How Changes to My Condition Impact My Disability Benefits
Generally, the Social Security Administration (SSA) does not change the amount of a person’s disability benefits if his or her condition becomes worse. Nevertheless, a worsening disabling condition can affect how the SSA handles a person’s application for Social Security Disability Insurance (SSDI) benefits. One can lose SSDI benefits if his or her condition improves.
What Determines SSDI Benefits?
The amount of SSDI benefits paid out is not based on the level of a person’s disability. It depends on a person’s earnings history. Upon approval of an SSDI claim, the disability benefit that one will receive will be the same as the full retirement benefit that person would have received if he or she had reached full retirement age when he or she became disabled.
The SSA determines a person to be fully disabled when approving his or her claim. In other words, the SSA decided that a person’s condition was severe enough to prevent him or her from engaging in most work and expected it to last for 12 or more months. Therefore, if the condition worsens months after a person started receiving the benefits, he or she would have already been considered fully disabled and would continue receiving the benefits he or she qualified for as usual.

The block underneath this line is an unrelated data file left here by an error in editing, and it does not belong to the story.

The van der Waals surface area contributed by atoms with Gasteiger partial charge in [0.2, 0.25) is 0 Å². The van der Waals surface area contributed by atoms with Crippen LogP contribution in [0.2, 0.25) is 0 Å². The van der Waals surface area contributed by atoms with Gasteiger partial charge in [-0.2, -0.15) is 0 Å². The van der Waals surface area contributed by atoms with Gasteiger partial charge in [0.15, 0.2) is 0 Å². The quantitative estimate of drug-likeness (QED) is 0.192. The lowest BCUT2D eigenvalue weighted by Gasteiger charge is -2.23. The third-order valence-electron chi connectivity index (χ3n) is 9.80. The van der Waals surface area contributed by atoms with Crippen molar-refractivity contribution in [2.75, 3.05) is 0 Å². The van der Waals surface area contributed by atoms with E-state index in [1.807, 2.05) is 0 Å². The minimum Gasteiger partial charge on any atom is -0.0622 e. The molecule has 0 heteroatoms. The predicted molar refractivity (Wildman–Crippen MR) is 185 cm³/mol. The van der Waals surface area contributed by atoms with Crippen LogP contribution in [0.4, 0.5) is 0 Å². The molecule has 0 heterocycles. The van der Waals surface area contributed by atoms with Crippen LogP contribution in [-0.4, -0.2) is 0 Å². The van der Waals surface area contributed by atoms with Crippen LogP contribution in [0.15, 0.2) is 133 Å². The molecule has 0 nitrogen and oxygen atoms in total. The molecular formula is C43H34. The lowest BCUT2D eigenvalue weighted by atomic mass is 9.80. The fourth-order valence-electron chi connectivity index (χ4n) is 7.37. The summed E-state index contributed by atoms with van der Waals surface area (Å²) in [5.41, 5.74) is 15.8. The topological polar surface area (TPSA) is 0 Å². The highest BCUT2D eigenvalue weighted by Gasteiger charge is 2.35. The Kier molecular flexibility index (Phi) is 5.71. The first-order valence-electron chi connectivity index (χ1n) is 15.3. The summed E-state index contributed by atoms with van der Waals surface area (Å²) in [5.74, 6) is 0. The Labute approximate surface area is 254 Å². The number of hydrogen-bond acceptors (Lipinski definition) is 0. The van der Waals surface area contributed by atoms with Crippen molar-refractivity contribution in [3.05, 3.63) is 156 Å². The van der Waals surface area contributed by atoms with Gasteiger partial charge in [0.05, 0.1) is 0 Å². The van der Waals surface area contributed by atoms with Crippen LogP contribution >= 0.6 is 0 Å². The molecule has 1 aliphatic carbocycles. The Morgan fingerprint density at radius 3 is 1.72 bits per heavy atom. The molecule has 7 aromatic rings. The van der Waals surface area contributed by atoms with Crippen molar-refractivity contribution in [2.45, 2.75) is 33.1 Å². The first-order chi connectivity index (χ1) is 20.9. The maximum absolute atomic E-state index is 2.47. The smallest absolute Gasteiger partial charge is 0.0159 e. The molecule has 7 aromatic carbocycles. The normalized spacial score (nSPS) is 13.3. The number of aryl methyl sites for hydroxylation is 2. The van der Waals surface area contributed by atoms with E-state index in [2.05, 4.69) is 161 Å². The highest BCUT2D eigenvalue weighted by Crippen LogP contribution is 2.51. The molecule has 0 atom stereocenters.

The SSA periodically reviews the medical status of recipients to verify whether they still qualify for disability. The benefits will be stopped if the review finds a recipient’s health to have improved to the extent that he or she can work regularly.
Impact on Application
Certain disorders or illnesses may qualify an applicant for expedited processing of his or her claim for benefits. The severity of one’s condition can impact an applicant’s chances of obtaining a quick decision on his or her claim. Getting approved for SSDI benefits can be challenging if a person is not accustomed to the approval or appeals process. An attorney for disability claims guides claimants through all the disability claims processes.
SSI benefits are also not based on the extent of a person’s disability. They increase or decrease based on a person’s household financial circumstances and current income. Because SSI payments depend on a beneficiary’s financial need, periodic reviews of a person’s living arrangements, assets and income may be done. A person’s benefits can change if his or her living situation or income changes. The periodic reviews may end the SSI benefits.
Unlike SSDI benefits, SSI payments are not affected by a person’s lifetime work record.